This restaurant skips the bland fare dished out by many as tasty, and specialises in Nepali food of the Thakali kind
Situated at the end of the cluster of up-market restaurants in Jhamsikhel, Thakkhola Thakali Cuisine (TTC) has carved a niche among scores of other eateries offering Chinese, Indian, and continental varieties. TTC skips the MSG-enhanced fare dished out by many and specialises in Nepali food of the Thakali kind.
We chose a tidy squat-down table in the corner and started with alu anda timmur (Rs 125, eggs and potato fried in Szechwan pepper), sukuti fry with timmur ko chhop (Rs 270, deep fried, dried mutton served with Szechwan pepper powder), and alu butter with lasun ko chhop (Rs 105, potatoes pan fried in butter and served with garlic sauce). It was the latter that took us completely by surprise, its mild buttery taste in sharp contrast with the wild, tangy garlic sauce served alongside. Next time we’ll take two and suggest that you do too.
Our main course ran the entire gamut of Thakali food in rice, dhindo, and roti. The rice ensemble (Rs 250) and the dhindo set (Rs 195 vegetarian, Rs 295 with meat) both come with what have become essential elements of a Thakali meal: meat curry (we chose chicken, but the restaurant also offers mutton and fish), gundruk ko achar, and rayo ko saag. The dhindo, basically cooked by pouring buckwheat flour into boiling water, was soft, not too bitter, and went well with the rest of the spicy supplements.
The Ghoken set (Rs 225) with alu sukuti jimbu (potatoes and dried mutton cooked in jimbu) came with four buckwheat pancakes and a generous helping of fried meat and potatoes. Despite being cooked in smouldering butter, the spongy pancakes were bereft of greasiness and made for a fulfilling lunch. The garlic sauce we had retained from the entree served to be an excellent companion to both.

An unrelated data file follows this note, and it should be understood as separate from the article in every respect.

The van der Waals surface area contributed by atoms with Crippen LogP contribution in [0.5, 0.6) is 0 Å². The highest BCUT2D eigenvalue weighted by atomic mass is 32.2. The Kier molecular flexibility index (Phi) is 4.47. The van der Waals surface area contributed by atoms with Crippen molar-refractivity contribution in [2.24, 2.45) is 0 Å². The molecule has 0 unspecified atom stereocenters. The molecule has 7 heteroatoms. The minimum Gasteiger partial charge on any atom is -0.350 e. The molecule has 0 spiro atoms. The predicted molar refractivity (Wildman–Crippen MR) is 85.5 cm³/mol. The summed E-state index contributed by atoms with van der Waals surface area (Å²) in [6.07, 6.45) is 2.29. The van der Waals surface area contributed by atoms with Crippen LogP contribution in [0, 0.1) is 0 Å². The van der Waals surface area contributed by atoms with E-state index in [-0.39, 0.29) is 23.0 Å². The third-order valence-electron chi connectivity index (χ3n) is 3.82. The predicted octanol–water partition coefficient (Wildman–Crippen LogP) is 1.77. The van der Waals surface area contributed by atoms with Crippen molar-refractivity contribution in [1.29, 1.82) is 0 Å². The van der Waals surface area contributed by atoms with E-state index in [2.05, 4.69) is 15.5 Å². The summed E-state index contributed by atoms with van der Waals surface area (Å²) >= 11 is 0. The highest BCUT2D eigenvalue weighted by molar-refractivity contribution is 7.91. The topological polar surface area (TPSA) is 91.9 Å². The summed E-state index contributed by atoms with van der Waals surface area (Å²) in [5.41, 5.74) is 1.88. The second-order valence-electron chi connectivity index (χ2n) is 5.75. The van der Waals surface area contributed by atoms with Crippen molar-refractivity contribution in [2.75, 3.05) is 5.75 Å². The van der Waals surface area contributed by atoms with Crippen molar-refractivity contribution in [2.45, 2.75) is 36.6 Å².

After dipping each morsel in the sauce of another, we decided to wash it all down with a glass of chhyang each. At Rs 90 a serving, this was the only anomaly in a restaurant that was otherwise pretty light on our wallets (we paid a little over Rs 1,500 for a group of five). But the fresh rice brew was thicker than usual, here a scent of cardamom and there a hint of cinnamon and was an interesting deviation from the local variety found in the winding alleyways of nearby Patan.
As traders, porters, and armies of the past passed from the lesser Himalayas to the lands beyond, they had to make the most out of locally available food. One trans-Himalayan route in Mustang gave birth to such a popular staple in Thakali khana that it has today come to denote ‘typical’ Nepali cuisine. TTC will show you just why.
How to get there: turn right from the fire brigade bus stop in Pulchok and head towards Dhobighat. Turn left at the second four-way crossroad and TTC is on the other side of the road.